GDPR and the EU After Brexit Still Undecided

There is a general air of uncertainty surrounding what happens under Brexit, and GDPR policy is no exception.

GDPR Policy after Brexit

The UK is set to leave the European Union on January 1st 2021; yet, after two years of negotiation, we are still none-the-wiser to what this actually means. Businesses who deal with the EU are equally confused, especially with regard to what this means for GDPR policy. According to the UK government, GDPR will remain part of UK law and should be complied with following our exit from the EU. Although, it is advisable for businesses to check their procedures on how they handle personal data.

What is going to happen to our personal data?

The EU is conducting a data adequacy assessment of the UK and if the EU grants positive adequacy decisions by 1 January 2021, it would mean that personal data can flow freely as it does now, without any action by organisations. With only weeks to go, the EU has yet to decide as to whether they accept that the UK’s data protection regime is still adequate.

No Changes – For Now

Although at this stage nothing much is changing, industry experts highlight the need for companies, especially small businesses, to ensure their data protection procedures and data transferring. As companies have adjusted to match a new market, they may not realise that some of the procedures when sharing customer data are not compliant with UK data laws.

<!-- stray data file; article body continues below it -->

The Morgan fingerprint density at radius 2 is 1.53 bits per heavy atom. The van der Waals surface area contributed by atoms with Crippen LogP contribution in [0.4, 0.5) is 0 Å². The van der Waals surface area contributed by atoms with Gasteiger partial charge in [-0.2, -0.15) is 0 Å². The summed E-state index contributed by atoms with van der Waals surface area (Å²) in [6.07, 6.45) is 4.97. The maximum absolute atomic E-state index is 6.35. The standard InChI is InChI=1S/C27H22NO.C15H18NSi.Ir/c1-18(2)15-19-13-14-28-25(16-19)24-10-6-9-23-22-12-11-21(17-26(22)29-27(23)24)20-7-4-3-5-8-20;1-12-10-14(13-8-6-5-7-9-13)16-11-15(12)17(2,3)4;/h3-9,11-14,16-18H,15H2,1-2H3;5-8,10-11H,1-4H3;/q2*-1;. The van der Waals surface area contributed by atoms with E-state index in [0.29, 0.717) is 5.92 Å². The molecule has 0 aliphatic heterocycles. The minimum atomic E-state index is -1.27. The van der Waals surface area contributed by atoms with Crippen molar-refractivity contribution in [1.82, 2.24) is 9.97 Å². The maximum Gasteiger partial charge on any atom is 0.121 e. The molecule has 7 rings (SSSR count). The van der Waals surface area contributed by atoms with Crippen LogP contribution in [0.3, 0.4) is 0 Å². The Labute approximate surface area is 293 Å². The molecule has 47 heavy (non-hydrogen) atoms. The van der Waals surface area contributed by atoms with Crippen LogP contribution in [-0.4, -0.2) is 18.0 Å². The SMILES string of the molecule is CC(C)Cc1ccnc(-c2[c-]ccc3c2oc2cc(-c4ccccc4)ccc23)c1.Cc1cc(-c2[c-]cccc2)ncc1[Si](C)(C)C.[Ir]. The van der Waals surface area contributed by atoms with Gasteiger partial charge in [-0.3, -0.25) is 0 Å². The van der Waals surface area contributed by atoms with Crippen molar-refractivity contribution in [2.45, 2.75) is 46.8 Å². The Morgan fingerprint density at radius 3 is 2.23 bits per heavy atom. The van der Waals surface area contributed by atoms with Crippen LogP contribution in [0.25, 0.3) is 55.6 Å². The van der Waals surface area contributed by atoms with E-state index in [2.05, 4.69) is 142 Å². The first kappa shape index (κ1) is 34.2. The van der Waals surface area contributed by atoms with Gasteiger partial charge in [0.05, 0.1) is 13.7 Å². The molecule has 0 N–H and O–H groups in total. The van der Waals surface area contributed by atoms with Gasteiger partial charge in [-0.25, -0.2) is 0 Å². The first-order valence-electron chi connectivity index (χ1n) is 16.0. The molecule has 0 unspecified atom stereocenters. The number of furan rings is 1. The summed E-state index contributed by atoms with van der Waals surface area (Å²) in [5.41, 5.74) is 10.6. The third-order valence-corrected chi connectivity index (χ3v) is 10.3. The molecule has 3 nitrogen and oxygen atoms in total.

James Tilbury, Managing Director at leading IT support company, ILUX comments: “How the EU will respond with their opinions on our current data standards…will…only [affect] those who share data with EU countries. In the UK, things will not be changing and GDPR law remains ingrained in our data procedures.”


Increased Cybersecurity

As well as sharing customer data, businesses need to make sure that their cybersecurity is up to date. Cyber threats are not exclusive to larger companies and a data breach can be costly for a small business. Research carried out earlier this year highlighted that 1 in 10 of those working from home did not feel that they were GDPR compliant. With working from home as the “new normal”, companies need to be awake to adequate cyber defence and protection against threat. This should include specific employee training and updated GDPR communication for all staff.